If you fill out the Infant/Toddler Sensory Profile for your child and see yourself on the page too, don’t be too surprised. Actually, you might feel relieved, and even a bit excited. Because now you know that you aren’t “crazy” or “weird” or even “difficult”. If you have some sensory processing issues of your own, you can learn how to address them and improve your situation while you are helping your child learn to build her own sensory processing skills.
About one in four of the families I work with will admit that at least one parent has or had difficulties with sensory processing at one time. They rarely offer this information at the evaluation. Only with the reframing that occurs as I explain the process of therapy for sensory processing disorder for their child do I hear about how they or their partner only eats certain textures of food or cannot tolerate wearing clothes with long sleeves.
Now, that revelation is just the beginning of a conversation about themselves, because one or two issues with sensory experiences doesn’t indicate a sensory processing problem. Eventually I will hear about all the small and sundry things that this person avoids or alters in order to manage life as a functioning adult. Then it becomes clear to both of us: the story they told themselves about their preferences or personality quirks is likely to be based in sensory processing struggles, not psychology.
Older children and adults who have never had treatment are told (or tell themselves) that they are difficult, rigid, controlling, and too sensitive. This sounds very demeaning, but in fact it is often not intended to be hurtful. Behavior is often seen as only occurring for cognitive or emotional reasons. You have a feeling, and the reason is how you are thinking or feeling. But behavior is now understood to have many drivers, and it isn’t always cognitive or emotional.
The truth is that sensory processing creates the impetus for many of our behaviors in childhood and beyond. Not seeing the effect of the body on behavior is a huge impediment to addressing issues effectively. Yes, people who are overwhelmed with sensory input can and do try to control their environment and the people in it. It looks like they are rigid and difficult. But it is not the same as being manipulative and aggressive due to interpersonal or emotional events.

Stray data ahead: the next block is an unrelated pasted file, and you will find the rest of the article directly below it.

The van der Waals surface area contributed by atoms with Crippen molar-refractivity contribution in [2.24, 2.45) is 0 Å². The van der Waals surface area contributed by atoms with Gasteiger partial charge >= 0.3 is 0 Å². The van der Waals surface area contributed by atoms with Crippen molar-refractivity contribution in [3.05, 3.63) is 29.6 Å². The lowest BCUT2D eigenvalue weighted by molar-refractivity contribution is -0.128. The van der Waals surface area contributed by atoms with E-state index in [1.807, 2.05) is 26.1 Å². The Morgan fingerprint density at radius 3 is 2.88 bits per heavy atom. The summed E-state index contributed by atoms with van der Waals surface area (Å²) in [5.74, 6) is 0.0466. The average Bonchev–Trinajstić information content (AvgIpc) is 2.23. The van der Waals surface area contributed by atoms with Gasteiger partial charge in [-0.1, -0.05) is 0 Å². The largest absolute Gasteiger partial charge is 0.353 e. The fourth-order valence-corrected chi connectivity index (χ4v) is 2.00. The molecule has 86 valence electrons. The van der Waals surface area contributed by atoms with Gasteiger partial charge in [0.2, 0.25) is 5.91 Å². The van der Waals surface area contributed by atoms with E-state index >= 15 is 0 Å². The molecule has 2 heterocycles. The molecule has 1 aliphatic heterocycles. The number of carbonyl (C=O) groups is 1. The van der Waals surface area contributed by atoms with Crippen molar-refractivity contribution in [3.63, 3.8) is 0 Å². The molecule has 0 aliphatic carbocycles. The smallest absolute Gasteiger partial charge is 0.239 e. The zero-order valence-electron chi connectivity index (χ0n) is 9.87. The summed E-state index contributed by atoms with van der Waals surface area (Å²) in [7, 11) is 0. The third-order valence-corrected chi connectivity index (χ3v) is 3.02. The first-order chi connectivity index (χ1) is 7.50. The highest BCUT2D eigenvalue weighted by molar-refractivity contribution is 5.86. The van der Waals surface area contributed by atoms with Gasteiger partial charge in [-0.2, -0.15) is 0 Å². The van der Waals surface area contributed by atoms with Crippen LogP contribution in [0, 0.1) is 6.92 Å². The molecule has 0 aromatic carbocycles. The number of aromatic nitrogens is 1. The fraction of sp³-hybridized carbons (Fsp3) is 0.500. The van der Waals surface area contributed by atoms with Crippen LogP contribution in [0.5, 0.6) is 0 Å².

Avoiding touch or movement can also appear to be relational when it is a sensory-based issue. The relational problems begin when the person or other people interpret the behavior as indicating something else, such as shyness or social aversion. How you define yourself and how others define you is like choosing which road to travel. It means that you may not see all the reasons for behavior and all the possibilities for change.
People who have experienced trauma in childhood OR adulthood appear to be more likely to exhibit sensory processing issues. There are some researchers that are very interested in sensory processing and trauma, such as Ulrich Lanius, but the treatment tends to be psychodynamic or EMDR, not the types of treatments that OTs use. That is a shame, because we have a lot of helpful, effective, and affordable treatment strategies that work WITH psychotherapy, not against it.
Adults rarely receive effective treatment for long-standing sensory processing issues. Sometimes they have come up with their own solutions, such as doing yoga to receive deep pressure input. They may tell their friends that they can’t digest certain foods, when in fact just seeing some foods makes them nauseous. I am more than happy to work with parents and help them creatively explore solutions for themselves when it is indicated. I have even treated adults formally as an OT from time to time. When parents see themselves more clearly as they support their child, both parties can address sensory processing issues more effectively.